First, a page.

Targeted massively parallel sequencing (MPS) offers significantly increased efficiencies compared with prior technologies such as Sanger sequencing and High-Resolution Melting curve analysis (HRM) for diverse genetic analysis applications [1, 2]. Such applications include disease gene discovery and mutation screening, and clinical diagnostic gene-panel testing [3, 4]. Among PCR-based approaches for MPS, we recently described a single-reaction, highly-multiplexed PCR-MPS system called Hi-Plex, designed to enable rapid and cost-effective targeted sequencing [5, 6]. Among the advantages offered by this system is the ability to define the target library size so that contemporary paired-end MPS sequencing protocols can readily result in both members of a read-pair completely covering the primer-intervening sequence of the relevant amplicon. Consequently, high-stringency filtering of sequencing chemistry errors is possible by comparing both reads of a pair over the entire read-pair length. Conceptually, this approach to PCR-MPS data handling is attractive irrespective of the upstream molecular biology. Low-level residual system noise resulting from PCR polymerase error could readily be accounted for by classical duplicate testing of specimens. This will be very useful in cases where genetic variants are present in a relatively small fraction of the whole sample, as is often the case for somatic mutations in tumour biopsies, for example.

Contemporary approaches to handling PCR-MPS data include the application of tools to ‘trim’ primer or adapter sequences or ‘merge’ read-pairs to yield ‘consensus’ read representations. For example, Trimmomatic can be used to detect and remove adapter sequences or other specified sequences at the beginning and end of a read, but discards the complementary read of the read-pair [7]. Identification of sequence to be trimmed based on anticipated adapter and/or other oligonucleotide sequences can be problematic because mismatches occur commonly due to oligonucleotide synthesis and sequencing chemistry errors. SeqPrep merges paired-end Illumina sequencing chemistry reads that are overlapping into a single longer read. Sequence identity thresholds are used to determine whether adapter sequences are present and whether read pairs overlap [8]. Trimming of reads is supported and in the context of reads-overlap having been identified, a single ‘consensus’ representation of the read-pair is produced. The accuracy of this approach depends on the relative quality measures attributed to the two reads of a pair. Incorrect consensus ‘reads’ will be derived in situations where sequencing errors are attributed with relatively high quality scores and/or the corresponding positions of the non-erroneous reads receive relatively low quality scores.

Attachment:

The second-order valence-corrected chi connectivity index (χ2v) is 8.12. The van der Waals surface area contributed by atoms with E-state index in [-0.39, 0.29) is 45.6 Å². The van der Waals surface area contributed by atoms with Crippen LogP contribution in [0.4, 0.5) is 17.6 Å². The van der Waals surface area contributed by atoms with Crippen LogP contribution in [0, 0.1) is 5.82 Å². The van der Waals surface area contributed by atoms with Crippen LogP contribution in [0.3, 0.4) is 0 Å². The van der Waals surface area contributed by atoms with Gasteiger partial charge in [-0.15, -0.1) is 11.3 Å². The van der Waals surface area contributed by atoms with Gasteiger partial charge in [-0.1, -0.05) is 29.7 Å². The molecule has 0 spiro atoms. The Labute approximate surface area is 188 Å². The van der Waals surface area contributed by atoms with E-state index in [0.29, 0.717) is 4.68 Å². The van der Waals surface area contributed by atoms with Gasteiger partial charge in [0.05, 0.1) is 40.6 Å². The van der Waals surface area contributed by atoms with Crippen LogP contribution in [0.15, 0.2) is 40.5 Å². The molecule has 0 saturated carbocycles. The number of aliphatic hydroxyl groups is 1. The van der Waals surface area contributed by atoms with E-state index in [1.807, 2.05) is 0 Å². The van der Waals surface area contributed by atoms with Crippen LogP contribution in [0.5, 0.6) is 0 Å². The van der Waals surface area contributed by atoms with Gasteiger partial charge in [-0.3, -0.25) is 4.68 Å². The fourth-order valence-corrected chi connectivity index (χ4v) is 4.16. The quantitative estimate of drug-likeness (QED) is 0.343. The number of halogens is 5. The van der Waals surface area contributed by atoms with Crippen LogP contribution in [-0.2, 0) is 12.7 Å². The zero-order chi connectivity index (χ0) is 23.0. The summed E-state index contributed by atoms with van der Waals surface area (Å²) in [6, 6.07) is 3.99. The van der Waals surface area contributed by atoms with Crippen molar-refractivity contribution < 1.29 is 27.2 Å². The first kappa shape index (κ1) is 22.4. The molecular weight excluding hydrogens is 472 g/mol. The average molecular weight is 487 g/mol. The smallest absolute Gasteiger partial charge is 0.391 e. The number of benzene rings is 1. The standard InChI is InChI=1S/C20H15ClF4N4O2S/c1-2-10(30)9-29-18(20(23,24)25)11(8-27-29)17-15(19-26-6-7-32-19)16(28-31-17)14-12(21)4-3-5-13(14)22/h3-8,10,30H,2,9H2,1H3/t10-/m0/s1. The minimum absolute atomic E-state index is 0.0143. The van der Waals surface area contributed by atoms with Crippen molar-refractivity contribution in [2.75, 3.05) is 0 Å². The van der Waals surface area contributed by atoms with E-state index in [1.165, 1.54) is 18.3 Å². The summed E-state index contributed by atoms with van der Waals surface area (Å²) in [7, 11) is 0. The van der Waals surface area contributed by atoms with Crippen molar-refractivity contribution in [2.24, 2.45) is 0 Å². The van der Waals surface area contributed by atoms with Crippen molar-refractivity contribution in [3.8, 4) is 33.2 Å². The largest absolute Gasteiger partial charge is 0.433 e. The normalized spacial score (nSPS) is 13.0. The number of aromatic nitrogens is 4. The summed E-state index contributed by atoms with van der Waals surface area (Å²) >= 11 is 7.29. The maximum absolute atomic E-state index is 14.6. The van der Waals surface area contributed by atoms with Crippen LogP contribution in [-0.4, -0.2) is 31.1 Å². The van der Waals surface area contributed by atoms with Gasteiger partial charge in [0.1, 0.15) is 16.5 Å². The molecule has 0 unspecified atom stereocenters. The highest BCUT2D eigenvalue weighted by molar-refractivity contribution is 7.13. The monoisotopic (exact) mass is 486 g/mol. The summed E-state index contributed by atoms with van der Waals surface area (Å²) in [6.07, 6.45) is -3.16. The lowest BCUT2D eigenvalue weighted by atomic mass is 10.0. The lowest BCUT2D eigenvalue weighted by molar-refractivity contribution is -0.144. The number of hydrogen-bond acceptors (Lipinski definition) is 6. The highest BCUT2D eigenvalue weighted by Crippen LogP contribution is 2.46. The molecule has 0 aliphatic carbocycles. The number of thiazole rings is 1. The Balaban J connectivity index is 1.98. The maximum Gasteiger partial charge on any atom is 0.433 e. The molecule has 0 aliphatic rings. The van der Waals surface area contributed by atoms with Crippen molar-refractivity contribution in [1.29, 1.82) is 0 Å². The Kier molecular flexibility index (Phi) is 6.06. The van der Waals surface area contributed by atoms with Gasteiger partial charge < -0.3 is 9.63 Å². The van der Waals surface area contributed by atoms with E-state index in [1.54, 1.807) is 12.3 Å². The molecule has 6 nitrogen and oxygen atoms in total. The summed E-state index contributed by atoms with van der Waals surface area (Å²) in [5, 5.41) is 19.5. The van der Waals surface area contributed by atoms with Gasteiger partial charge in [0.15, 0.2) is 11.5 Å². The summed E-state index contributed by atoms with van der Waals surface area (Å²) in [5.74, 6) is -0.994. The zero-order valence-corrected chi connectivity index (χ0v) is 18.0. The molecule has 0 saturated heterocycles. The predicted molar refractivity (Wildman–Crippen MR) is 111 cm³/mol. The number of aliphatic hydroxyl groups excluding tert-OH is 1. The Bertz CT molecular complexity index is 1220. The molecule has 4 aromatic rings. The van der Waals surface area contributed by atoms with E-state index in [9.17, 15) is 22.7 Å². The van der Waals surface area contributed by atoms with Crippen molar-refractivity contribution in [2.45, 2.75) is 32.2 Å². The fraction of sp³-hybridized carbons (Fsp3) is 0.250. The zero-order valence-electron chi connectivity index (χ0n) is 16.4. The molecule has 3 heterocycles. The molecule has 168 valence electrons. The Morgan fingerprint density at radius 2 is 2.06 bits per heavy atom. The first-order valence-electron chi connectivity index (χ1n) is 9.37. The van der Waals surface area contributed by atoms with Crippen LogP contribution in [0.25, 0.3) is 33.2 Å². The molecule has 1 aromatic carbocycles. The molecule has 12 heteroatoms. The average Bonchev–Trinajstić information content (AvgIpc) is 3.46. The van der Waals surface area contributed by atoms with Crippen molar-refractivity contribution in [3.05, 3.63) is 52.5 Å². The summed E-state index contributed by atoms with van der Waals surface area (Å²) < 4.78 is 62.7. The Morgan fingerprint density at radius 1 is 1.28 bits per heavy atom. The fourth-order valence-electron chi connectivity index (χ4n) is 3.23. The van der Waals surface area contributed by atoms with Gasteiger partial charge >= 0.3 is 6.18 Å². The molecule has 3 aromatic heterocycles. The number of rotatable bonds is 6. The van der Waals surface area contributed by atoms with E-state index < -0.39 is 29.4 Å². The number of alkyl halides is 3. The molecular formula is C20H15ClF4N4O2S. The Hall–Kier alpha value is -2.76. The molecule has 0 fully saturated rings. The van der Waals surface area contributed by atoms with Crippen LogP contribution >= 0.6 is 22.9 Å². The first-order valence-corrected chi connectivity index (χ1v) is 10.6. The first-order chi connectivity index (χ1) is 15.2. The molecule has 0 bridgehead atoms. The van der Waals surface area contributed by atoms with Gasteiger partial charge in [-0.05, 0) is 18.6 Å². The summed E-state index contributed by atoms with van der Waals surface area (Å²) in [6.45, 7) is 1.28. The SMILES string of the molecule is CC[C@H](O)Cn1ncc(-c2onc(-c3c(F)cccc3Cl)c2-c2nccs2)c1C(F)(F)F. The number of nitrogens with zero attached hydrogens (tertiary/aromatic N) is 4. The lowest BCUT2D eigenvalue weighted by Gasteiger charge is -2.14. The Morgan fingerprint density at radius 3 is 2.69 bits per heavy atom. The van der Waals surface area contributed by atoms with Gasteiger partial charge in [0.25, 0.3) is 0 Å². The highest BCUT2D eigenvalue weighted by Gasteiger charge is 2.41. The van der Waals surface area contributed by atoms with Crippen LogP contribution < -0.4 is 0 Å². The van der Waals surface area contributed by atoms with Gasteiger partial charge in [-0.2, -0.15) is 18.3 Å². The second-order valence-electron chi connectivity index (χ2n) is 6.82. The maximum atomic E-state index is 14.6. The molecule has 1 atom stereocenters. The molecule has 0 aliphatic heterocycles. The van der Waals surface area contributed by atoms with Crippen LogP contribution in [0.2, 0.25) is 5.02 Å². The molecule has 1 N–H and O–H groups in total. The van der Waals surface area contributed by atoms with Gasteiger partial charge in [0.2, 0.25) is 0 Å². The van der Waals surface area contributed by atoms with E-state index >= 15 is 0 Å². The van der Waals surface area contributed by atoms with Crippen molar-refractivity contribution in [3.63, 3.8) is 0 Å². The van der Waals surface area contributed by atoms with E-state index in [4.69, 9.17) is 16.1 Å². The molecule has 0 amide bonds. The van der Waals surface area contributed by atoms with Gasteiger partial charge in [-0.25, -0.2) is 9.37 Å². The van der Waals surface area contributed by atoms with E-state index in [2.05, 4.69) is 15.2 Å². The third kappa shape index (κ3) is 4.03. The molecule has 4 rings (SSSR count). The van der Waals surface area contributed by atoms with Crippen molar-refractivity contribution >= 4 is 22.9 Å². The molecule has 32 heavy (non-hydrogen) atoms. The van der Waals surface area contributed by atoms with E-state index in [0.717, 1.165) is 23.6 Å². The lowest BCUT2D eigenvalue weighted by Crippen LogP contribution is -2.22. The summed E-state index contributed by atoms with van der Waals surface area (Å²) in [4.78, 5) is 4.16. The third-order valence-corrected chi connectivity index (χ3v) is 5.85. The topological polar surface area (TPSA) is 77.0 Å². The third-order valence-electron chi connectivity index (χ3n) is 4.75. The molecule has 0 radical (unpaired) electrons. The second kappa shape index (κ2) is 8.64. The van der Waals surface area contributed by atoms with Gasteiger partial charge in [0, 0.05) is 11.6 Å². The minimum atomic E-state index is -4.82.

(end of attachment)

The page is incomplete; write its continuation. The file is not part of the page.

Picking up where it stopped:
In settings where accuracy is a high priority, we reasoned that an approach that requires agreement between both reads of a read-pair for a given position before the read-pair is allowed to contribute to variant-calling, would be desirable. Furthermore, by using co-ordinates information relating to primers used in PCR-MPS applications, read-trimming should theoretically be possible without the confounding influences of errors introduced during primer synthesis or sequencing. To realise these design features, we developed ROVER software which enables highly-accurate detection of genetic variants in PCR-MPS datasets by applying filtering based on completely overlapping reads in read-pairs. Amplicon library insert size should be shorter than the length of a sequencing read for compatibility with this software. Previously, we reported the use of ROVER in the context of screening for genetic mutations in the breast cancer predisposition gene, PALB2 [GenBank reference sequence NM_024675; MIM#610355] [9]. Here, we describe its mode of action and usage.